The Suntory Museum of Art is an art museum located in the heart of the city of Tokyo in Japan. The museum is based on the theme “Art in life” which primarily contain Japanese antiques. The primary focus of the architect was to create a museum that has a peaceful and inviting feel amidst the hustle and bustle of the city.

The façade of the structure is composed of white ceramic panel kinetic vertical louvers. The strategic placement of these kinetic louvers helps control the light entering the structure by application of the movable screen with a sliding mechanism. The louvers are inspired by “Musougoshi” which is an old-fashioned lattice window design.


Location: Atami, Japan
Construction: Completed in 1995
Building Typology: Residential

The Water/Glass villa was designed by Kengo Kuma & Associates, its design was inspired by the “Hyunga” villa, which is a sole project that was left in Japan by Bruno Taut. Glass is the primary material utilized for construction, superimposing glass layers create several unique reflections that appear as if the structure is floating.

The villa sits on a layer of water that unites with the villa edge and further reaches the Pacific Ocean. The structure is designed and re-defined such that the structure and the environment are well integrated together.

Sakuragaoka Childcare Center

Location: Hiroshima, Japan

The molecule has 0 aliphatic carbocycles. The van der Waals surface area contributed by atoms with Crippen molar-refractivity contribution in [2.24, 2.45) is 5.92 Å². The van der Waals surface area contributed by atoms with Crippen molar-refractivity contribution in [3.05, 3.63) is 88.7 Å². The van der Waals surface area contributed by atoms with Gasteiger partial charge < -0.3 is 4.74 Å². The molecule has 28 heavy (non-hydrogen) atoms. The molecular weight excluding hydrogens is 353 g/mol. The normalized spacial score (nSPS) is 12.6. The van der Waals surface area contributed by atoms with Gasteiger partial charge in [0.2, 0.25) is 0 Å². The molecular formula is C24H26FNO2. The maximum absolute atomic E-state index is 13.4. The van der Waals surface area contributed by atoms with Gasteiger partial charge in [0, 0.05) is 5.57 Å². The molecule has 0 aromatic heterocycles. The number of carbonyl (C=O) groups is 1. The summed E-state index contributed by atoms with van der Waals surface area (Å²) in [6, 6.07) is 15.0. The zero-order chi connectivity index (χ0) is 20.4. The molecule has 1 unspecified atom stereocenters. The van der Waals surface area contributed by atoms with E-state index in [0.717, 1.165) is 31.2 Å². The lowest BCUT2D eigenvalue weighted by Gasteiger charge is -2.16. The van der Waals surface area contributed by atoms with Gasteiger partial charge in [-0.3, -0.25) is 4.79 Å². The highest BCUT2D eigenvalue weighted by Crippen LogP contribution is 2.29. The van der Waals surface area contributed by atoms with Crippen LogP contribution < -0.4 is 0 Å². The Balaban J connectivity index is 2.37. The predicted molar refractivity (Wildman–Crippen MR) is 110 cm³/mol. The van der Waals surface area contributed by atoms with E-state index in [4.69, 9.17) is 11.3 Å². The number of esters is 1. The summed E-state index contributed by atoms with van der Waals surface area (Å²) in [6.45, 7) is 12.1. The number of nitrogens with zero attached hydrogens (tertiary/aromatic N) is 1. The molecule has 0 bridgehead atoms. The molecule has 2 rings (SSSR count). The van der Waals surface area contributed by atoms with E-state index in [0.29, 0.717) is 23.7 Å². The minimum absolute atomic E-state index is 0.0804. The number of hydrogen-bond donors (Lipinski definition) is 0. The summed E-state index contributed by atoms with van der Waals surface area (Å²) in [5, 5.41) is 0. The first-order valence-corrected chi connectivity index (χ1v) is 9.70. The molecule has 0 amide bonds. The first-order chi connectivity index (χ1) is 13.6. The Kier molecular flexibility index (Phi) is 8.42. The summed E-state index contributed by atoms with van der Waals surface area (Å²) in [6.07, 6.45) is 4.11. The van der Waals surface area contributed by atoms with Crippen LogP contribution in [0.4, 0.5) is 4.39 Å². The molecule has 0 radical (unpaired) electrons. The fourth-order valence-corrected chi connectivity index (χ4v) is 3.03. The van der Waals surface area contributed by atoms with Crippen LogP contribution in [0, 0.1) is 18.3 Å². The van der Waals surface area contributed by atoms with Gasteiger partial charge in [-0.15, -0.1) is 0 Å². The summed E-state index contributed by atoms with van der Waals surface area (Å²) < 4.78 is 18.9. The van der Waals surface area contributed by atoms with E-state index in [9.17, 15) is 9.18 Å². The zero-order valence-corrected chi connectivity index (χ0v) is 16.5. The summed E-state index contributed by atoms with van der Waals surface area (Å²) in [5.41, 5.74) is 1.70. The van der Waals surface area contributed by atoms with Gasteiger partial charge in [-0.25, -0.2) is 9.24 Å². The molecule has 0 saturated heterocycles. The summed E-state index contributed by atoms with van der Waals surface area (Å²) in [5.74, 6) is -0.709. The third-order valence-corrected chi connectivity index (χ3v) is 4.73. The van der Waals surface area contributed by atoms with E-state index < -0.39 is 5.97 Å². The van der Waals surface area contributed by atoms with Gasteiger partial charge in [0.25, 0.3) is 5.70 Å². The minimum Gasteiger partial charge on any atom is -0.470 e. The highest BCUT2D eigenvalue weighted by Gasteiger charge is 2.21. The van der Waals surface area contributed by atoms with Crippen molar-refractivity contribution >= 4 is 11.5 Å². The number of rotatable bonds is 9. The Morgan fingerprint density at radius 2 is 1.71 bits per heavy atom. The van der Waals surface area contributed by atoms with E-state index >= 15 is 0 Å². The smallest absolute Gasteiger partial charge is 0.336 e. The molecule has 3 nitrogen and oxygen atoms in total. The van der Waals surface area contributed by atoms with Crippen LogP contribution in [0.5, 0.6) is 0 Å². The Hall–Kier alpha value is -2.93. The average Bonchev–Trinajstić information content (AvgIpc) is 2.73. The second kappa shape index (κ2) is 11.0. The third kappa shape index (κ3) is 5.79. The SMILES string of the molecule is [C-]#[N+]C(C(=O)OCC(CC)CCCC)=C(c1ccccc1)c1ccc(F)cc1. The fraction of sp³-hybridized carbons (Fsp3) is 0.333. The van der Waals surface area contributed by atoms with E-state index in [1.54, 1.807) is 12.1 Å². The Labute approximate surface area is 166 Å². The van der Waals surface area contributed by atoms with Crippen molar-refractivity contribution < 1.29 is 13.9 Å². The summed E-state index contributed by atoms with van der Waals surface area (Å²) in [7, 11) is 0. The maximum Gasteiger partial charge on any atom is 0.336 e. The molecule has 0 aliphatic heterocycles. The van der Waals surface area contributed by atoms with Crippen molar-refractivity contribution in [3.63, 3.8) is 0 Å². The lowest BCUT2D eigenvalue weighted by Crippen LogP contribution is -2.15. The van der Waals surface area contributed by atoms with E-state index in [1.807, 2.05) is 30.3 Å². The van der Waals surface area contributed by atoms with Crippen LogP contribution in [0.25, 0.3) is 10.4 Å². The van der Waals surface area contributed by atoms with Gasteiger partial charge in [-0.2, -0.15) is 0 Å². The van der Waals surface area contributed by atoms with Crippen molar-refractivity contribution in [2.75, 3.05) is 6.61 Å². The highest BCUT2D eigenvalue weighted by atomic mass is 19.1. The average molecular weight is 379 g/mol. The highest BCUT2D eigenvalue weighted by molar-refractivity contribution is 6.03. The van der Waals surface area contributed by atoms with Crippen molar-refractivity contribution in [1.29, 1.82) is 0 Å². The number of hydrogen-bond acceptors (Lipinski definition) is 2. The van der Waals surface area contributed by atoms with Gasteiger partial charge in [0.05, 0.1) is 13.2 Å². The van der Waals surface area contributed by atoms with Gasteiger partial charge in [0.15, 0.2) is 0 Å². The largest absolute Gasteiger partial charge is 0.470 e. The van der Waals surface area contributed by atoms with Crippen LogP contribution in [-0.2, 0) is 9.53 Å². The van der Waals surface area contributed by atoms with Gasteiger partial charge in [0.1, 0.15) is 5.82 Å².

Construction: Completed in 2020
Building Typology: Educational

The Sakuragaoka Childcare Center is designed with characteristic warmth and brightness that is an appropriate design and material palette for children. The bright and warm interiors provide a safe and warm environment that has a positive impact on a child’s growth.

The structure utilizes red tiles roofing that is individually hand-crafted and sourced from the locality. The interiors are designed to create large bright spaces with warm and monochrome color tones in contrast to the red roofing tiles.

Odunpazari Modern Art Museum

Location: Eskisehir, Turkey
Construction: Completed in 2019
Building Typology: Museum

The Odunpazari Modern Art Museum located in the ancient city of Eskisehir is the first Modern Art Museum in Turkey. Kengo Kuma & Associates’ objective was to create a museum that acts as an architectural landmark in Eskisehir. Timber is Kuma’s characteristic material which is utilized in construction, it is designed as wooden stacks which are inspired by the neighborhood’s timber trading market history.

The 4,500 square meters museum exhibits the owner’s Modern Turkish art collection (1,000 pieces of modern and contemporary art collection). The Museum Is divided into three levels with large exhibition spaces, and small-scale artworks with installation on several levels.

Starbucks Reserve Roastery

Location: Tokyo, Japan
Construction: Completed in 2019
Building Typology: Café and Factory

Starbucks Roastery located in Tokyo designed was to introduce a new café culture to the urban fabric. The Roastery is designed and planned around the giant coffee bean silo (17 meters high). The café was designed and envisioned to attract the urban fabric and liven the activity of the neighborhood.

It is located at the intersection of the streetways forming a triangle plot that includes a café with several functions such as a bakery, bar, and tea corner. The façade design is inspired by Engawa of Japanese architecture (A flooring strip that runs across the building). The eaves for the terrace are composed of Yamato-bari clad with cedar wood (Staggered to replicate a Japanese pagoda).